December 7, 2010–
Yesterday, December 7, 1941—a date which will live in infamy—the United States of America was suddenly and deliberately attacked by naval and air forces of the Empire of Japan.
President Franklin Roosevelt’s stirring words 69 years ago (tomorrow) called America to war against the empire of Japan. But as I wrote on the occasion of D-Day, memory fades as we age away from the critical moments of our lives, and direct experience is replaced with indirect knowledge. My parents were both 3 when Japanese forces attacked the U.S. base, and my mother recalls the moment when, driving with her parents, news broke through on the radio. Since a relative was stationed at the naval base, they turned around for home to find out what was happening. She has direct memory of that event.
But as the population ages, fewer Americans remember the day. Here is a story about some aging veterans who were present in Hawaii that day, who remember when their number counted in the dozens, rather than three.
I did some calculating based on U.S. Census population data and determined that, in 2004, the percentage of the U.S. population over 65 was 17%. That is to say, 17% of Americans were at least about 2-years old when Pearl Harbor was attacked. Five years later, that percentage dropped to 9%. Put another way, today less than 10% of Americans were alive on the date which will live in infamy.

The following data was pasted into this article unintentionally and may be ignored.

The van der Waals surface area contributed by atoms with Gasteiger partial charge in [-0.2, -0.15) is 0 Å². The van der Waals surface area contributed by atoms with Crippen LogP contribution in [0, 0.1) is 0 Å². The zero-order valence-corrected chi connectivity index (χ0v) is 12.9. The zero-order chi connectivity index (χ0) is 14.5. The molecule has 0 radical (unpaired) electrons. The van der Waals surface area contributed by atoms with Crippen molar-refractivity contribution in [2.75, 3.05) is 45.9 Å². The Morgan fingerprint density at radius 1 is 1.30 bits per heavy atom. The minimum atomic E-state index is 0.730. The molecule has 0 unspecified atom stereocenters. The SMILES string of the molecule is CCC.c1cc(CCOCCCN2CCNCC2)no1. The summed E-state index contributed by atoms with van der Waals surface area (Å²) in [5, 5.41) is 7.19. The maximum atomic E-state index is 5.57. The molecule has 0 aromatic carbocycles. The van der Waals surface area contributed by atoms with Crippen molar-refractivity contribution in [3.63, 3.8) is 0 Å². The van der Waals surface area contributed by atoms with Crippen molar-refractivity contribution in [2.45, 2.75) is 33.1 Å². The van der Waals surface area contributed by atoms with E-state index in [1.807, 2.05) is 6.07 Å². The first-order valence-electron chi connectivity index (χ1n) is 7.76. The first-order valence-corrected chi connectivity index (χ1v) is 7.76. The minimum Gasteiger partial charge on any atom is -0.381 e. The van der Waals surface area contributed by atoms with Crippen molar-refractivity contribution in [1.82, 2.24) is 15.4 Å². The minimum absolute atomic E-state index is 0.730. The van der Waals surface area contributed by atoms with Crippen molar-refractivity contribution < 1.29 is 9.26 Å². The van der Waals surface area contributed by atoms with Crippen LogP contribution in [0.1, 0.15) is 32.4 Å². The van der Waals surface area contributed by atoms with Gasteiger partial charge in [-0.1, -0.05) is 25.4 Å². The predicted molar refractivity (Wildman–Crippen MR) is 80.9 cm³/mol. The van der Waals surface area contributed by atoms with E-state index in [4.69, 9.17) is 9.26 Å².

Flags flew at half staff/mast today. We continue to say “remember,” as we should. We honor the veterans who fought and died in those times (and at all times). But as history recedes, direct memory fades and dies away. We who came after such times should seek out the stories of the older generations, so we who cannot remember can study the past, and carry what we have learned into the future.
– Fred Dews